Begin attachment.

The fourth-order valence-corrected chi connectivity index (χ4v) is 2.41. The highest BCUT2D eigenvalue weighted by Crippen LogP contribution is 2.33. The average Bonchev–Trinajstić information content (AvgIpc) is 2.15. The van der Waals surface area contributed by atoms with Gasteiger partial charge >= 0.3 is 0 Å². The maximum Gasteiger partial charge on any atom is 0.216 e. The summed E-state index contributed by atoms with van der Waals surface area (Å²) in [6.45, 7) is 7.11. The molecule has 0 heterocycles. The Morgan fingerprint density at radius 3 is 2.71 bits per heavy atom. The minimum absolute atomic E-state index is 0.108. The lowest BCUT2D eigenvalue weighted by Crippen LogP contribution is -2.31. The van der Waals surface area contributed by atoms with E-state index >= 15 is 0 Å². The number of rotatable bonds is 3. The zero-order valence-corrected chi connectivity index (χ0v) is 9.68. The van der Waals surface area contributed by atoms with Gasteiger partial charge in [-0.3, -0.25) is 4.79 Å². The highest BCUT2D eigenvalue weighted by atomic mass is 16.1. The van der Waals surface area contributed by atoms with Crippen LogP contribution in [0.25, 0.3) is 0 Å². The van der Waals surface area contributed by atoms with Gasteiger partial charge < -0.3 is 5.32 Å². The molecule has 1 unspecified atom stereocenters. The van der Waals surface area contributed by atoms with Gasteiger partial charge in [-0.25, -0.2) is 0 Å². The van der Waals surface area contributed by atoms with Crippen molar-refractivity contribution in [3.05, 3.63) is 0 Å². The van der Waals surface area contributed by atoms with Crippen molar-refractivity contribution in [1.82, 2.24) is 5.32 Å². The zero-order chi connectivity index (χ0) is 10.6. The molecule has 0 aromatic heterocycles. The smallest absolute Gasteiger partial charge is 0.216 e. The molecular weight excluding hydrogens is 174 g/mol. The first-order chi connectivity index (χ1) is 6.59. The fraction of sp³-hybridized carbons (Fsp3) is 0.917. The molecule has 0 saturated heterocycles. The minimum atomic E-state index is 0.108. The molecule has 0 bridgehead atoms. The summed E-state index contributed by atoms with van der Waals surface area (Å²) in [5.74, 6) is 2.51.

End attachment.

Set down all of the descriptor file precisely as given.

The fourth-order valence-corrected chi connectivity index (χ4v) is 2.41. The highest BCUT2D eigenvalue weighted by Crippen LogP contribution is 2.33. The average Bonchev–Trinajstić information content (AvgIpc) is 2.15. The van der Waals surface area contributed by atoms with Gasteiger partial charge >= 0.3 is 0 Å². The maximum Gasteiger partial charge on any atom is 0.216 e. The summed E-state index contributed by atoms with van der Waals surface area (Å²) in [6.45, 7) is 7.11. The molecule has 0 heterocycles. The Morgan fingerprint density at radius 3 is 2.71 bits per heavy atom. The minimum absolute atomic E-state index is 0.108. The lowest BCUT2D eigenvalue weighted by Crippen LogP contribution is -2.31. The van der Waals surface area contributed by atoms with E-state index >= 15 is 0 Å². The number of rotatable bonds is 3. The zero-order valence-corrected chi connectivity index (χ0v) is 9.68. The van der Waals surface area contributed by atoms with Gasteiger partial charge in [-0.3, -0.25) is 4.79 Å². The highest BCUT2D eigenvalue weighted by atomic mass is 16.1. The van der Waals surface area contributed by atoms with Crippen LogP contribution in [0.25, 0.3) is 0 Å². The van der Waals surface area contributed by atoms with Gasteiger partial charge < -0.3 is 5.32 Å². The molecule has 1 unspecified atom stereocenters. The van der Waals surface area contributed by atoms with Gasteiger partial charge in [-0.25, -0.2) is 0 Å². The van der Waals surface area contributed by atoms with Crippen molar-refractivity contribution in [3.05, 3.63) is 0 Å². The van der Waals surface area contributed by atoms with Crippen molar-refractivity contribution in [1.82, 2.24) is 5.32 Å². The zero-order chi connectivity index (χ0) is 10.6. The molecule has 0 aromatic heterocycles. The smallest absolute Gasteiger partial charge is 0.216 e. The molecular weight excluding hydrogens is 174 g/mol. The first-order chi connectivity index (χ1) is 6.59. The fraction of sp³-hybridized carbons (Fsp3) is 0.917. The molecule has 0 saturated heterocycles. The minimum atomic E-state index is 0.108. The molecule has 0 bridgehead atoms. The summed E-state index contributed by atoms with van der Waals surface area (Å²) in [5.74, 6) is 2.51.